Two current high profile abortion cases relating to women from Northern Ireland have a striking symmetry. In one case, a woman in Belfast is being prosecuted and faces up to five years in prison for illegally buying abortion medication for her daughter. In another case, heard by the appeal court last week, a woman and her daughter who had to pay to have an abortion in England, argued that women from Northern Ireland should have access to NHS-funded abortions.
The Stormont government has doggedly clung on to a Victorian law prohibiting abortion, but it cannot stop women leaving the country to have one. Over a thousand women a year do. They not only face the expensive and, for some, lonely journey to the mainland, but they also have to pay for the abortion. The UK government could waive the cost of treatment if it chose to. After all these are some of its own citizens paying a high price for a procedure that is free for women in England, Scotland and Wales. But it has chosen not to do so, and the court last week confirmed an earlier ruling that the government is not obliged to pay. Abortion is a devolved issue - decided by the Northern Ireland government - and Westminster has washed its hands of it. Women are free to come to England for an abortion and that's the end of the matter. Except of course it's not.
It's not the end of the matter if you are too poor to afford to get to the airport, let alone the flight and the cost of the abortion.
It's not the end of the matter if you're an asylum-seeker who doesn't have the right papers to travel.
It's not the end of the matter if you're trapped in a relationship with a violent partner and can't get away.
It's not the end of the matter if you're a teenage girl who cannot ask her family for help.
It's not the end of the matter if you're a woman who might lose her job if she takes a day off work.
It's not the end of the matter if you're a single parent with no childcare options.
It's not the end of the matter if you're lonely, depressed, perhaps even suicidal.
These are just some of the people who might decide that the best thing for them is to buy abortion medication online. Travel for two to England and an early abortion procedure can cost £900. Compared to that, an online consultation and mail-order medication at less than £70 may be a better, or the only, option. Women in Northern Ireland are not alone. All over the world where abortion is illegal women are taking abortion medicines (mifepristone and misoprostol) purchased over the internet or buying misoprostol over the counter from their pharmacist. Medical abortion is saving the lives of women on every continent* that otherwise would have been lost in the backstreets. The genie is out of the bottle, but the authorities in Northern Ireland seem to want to stuff it back in. It begs the question - what are women in Northern Ireland supposed to do?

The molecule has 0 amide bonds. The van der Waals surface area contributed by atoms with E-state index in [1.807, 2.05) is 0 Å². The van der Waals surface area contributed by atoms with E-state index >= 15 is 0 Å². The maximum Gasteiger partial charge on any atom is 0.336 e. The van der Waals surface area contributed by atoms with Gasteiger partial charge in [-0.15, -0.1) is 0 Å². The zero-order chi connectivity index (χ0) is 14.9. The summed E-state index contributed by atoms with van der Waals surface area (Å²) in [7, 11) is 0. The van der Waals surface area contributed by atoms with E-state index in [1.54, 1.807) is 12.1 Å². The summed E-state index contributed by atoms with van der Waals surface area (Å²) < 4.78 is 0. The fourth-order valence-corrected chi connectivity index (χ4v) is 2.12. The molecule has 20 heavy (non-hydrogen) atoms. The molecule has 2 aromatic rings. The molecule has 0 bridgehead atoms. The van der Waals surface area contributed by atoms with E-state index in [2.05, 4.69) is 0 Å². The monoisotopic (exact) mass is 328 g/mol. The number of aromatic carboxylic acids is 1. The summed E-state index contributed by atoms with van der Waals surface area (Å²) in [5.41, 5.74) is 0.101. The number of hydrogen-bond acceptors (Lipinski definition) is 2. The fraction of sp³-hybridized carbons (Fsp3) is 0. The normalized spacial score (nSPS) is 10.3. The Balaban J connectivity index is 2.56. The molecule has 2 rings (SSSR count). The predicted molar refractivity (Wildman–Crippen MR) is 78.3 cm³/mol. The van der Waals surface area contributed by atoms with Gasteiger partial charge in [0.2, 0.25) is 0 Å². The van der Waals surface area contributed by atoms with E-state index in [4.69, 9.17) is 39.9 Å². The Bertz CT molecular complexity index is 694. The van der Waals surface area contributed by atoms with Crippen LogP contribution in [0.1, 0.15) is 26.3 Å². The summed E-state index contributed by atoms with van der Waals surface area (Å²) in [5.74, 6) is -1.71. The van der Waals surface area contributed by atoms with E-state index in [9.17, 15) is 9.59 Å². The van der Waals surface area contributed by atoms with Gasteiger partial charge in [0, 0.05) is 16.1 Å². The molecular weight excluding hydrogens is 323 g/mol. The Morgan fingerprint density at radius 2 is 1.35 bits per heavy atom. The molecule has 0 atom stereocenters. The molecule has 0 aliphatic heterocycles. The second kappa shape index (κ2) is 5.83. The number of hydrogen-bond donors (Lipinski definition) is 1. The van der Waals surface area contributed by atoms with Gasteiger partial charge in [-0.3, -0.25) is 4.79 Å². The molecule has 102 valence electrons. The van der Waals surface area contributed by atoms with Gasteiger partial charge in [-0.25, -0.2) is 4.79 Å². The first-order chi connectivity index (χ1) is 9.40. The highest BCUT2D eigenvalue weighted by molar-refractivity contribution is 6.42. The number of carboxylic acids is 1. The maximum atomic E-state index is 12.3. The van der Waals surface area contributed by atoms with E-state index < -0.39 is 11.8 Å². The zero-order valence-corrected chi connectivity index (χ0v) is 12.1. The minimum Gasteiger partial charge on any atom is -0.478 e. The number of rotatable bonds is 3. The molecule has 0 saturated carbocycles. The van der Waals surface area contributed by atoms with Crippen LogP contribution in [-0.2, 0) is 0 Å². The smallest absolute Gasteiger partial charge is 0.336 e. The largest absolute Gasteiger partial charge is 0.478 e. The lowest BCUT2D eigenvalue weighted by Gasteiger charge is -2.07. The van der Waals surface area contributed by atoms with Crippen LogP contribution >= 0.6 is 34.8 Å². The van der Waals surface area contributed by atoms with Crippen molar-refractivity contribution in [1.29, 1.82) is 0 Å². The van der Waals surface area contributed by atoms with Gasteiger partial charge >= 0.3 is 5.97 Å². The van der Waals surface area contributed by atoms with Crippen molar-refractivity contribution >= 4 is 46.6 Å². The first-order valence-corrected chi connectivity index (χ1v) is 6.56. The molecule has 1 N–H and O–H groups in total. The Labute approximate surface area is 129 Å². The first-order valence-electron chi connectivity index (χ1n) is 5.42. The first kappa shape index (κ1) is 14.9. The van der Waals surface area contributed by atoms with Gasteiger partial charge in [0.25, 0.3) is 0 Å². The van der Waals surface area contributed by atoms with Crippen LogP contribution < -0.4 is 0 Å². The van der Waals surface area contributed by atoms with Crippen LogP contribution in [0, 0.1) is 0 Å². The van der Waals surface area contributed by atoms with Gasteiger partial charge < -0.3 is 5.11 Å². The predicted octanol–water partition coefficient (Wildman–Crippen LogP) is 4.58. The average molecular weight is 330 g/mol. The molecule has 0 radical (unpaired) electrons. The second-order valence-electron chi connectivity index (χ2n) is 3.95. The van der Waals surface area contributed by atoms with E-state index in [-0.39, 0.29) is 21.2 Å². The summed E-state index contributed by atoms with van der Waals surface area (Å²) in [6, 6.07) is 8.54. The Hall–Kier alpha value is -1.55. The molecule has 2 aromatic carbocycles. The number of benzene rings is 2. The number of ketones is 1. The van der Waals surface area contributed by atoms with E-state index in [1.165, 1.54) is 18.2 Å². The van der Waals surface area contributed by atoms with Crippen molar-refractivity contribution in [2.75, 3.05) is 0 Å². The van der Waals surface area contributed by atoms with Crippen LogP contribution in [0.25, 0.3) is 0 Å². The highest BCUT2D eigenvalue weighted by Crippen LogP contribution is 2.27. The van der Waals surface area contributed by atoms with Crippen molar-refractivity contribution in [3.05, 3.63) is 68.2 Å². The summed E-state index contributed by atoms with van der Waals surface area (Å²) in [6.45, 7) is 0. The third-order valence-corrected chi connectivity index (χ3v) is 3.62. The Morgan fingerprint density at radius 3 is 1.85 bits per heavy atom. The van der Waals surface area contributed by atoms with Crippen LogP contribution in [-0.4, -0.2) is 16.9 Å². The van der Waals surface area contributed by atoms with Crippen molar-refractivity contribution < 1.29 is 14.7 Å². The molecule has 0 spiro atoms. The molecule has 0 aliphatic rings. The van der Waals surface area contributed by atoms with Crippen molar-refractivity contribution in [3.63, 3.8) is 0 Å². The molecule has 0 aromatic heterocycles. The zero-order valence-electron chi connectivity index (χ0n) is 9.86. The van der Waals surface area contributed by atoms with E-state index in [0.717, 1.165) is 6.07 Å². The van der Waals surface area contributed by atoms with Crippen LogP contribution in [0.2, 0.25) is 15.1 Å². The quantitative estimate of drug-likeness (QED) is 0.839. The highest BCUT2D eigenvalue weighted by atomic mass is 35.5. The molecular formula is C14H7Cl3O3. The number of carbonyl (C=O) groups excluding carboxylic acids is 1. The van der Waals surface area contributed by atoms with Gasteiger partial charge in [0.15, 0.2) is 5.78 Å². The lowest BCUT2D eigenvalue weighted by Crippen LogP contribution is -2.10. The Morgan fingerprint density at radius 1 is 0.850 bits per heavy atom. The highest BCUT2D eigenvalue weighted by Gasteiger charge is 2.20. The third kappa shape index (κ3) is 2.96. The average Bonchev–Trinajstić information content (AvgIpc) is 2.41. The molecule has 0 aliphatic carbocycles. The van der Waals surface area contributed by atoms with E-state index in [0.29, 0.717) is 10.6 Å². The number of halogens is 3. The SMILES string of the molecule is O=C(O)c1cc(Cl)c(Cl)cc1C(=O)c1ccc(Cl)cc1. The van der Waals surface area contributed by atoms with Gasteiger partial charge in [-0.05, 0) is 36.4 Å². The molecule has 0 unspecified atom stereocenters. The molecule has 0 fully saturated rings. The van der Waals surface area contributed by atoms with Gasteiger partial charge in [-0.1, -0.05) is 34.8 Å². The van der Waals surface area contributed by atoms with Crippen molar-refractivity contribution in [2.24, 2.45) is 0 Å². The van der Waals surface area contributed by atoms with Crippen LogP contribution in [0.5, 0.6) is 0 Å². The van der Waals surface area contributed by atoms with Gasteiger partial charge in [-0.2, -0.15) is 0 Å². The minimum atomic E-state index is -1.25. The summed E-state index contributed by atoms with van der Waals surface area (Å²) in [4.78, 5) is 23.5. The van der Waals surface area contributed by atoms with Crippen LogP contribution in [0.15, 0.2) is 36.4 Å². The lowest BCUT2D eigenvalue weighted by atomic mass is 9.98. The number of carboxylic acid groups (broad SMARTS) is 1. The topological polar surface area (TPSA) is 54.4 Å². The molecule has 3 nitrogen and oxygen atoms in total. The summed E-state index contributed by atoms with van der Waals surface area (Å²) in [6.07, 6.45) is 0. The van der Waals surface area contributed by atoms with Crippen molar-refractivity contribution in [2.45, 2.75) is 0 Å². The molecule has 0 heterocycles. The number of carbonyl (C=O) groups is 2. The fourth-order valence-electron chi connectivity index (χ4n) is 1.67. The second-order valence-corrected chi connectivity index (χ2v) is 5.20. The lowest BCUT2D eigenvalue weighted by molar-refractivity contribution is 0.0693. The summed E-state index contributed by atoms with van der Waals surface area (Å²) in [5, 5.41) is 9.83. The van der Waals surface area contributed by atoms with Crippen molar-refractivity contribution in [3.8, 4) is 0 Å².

They really are stuck between a rock and a hard place. The rock is a massive bill. The hard place is prison.
In this context the hashtag #DropTheCharges - employed by activists such as Alliance for Choice whose members are asking to be arrested for buying or using abortion pills in solidarity with the Belfast mother - takes on a double meaning. We must maintain the pressure on Northern Ireland to liberalise its abortion law which was condemned by the United Nations Human Rights Committee, and described by Amnesty International's representative there as 'a global embarrassment'. In the meantime the authorities must drop the criminal charges against the mother doing what she could to support her daughter, and the authorities in England must drop the charges for abortion for women from Northern Ireland.
#DropTheCharges #DropTheCharges NOW!
Women from Northern Ireland and Ireland who have to travel to the mainland for abortions can get financial and logistical support, information and advice from London-based charity Abortion Support Network.
*Women on Web and Women Help Women provide medical abortion consultation and World Health Organization approved medicines to women. Not all online providers will give accurate advice, and the quality or contents of pills purchased online may not be guaranteed.